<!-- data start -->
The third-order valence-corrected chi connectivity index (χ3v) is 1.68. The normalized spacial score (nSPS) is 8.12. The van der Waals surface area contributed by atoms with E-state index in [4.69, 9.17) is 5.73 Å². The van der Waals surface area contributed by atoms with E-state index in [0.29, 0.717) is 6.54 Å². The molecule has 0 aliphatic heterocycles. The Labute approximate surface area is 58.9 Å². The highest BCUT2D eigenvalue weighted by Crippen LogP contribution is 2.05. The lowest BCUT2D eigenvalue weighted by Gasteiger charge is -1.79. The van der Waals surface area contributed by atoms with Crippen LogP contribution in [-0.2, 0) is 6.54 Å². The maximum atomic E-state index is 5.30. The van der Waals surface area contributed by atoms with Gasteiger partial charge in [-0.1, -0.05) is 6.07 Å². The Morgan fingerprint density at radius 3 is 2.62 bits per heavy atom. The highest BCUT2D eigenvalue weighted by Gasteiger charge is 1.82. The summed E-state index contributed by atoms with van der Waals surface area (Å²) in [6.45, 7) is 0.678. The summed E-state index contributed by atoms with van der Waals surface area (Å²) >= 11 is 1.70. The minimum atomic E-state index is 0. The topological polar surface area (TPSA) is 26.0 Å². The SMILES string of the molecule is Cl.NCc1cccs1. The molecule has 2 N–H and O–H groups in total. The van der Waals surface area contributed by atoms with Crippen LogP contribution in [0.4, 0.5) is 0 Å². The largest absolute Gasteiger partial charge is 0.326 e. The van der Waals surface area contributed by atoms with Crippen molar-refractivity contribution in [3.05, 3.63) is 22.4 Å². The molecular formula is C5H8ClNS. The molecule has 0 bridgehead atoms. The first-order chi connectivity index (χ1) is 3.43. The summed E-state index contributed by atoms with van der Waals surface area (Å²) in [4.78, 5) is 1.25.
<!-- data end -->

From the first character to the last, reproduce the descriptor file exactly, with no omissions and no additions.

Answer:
The third-order valence-corrected chi connectivity index (χ3v) is 1.68. The normalized spacial score (nSPS) is 8.12. The van der Waals surface area contributed by atoms with E-state index in [4.69, 9.17) is 5.73 Å². The van der Waals surface area contributed by atoms with E-state index in [0.29, 0.717) is 6.54 Å². The molecule has 0 aliphatic heterocycles. The Labute approximate surface area is 58.9 Å². The highest BCUT2D eigenvalue weighted by Crippen LogP contribution is 2.05. The lowest BCUT2D eigenvalue weighted by Gasteiger charge is -1.79. The van der Waals surface area contributed by atoms with Crippen LogP contribution in [-0.2, 0) is 6.54 Å². The maximum atomic E-state index is 5.30. The van der Waals surface area contributed by atoms with Gasteiger partial charge in [-0.1, -0.05) is 6.07 Å². The Morgan fingerprint density at radius 3 is 2.62 bits per heavy atom. The highest BCUT2D eigenvalue weighted by Gasteiger charge is 1.82. The summed E-state index contributed by atoms with van der Waals surface area (Å²) in [6.45, 7) is 0.678. The summed E-state index contributed by atoms with van der Waals surface area (Å²) >= 11 is 1.70. The minimum atomic E-state index is 0. The topological polar surface area (TPSA) is 26.0 Å². The SMILES string of the molecule is Cl.NCc1cccs1. The molecule has 2 N–H and O–H groups in total. The van der Waals surface area contributed by atoms with Crippen LogP contribution in [0.4, 0.5) is 0 Å². The largest absolute Gasteiger partial charge is 0.326 e. The van der Waals surface area contributed by atoms with Crippen molar-refractivity contribution in [3.05, 3.63) is 22.4 Å². The molecular formula is C5H8ClNS. The molecule has 0 bridgehead atoms. The first-order chi connectivity index (χ1) is 3.43. The summed E-state index contributed by atoms with van der Waals surface area (Å²) in [4.78, 5) is 1.25.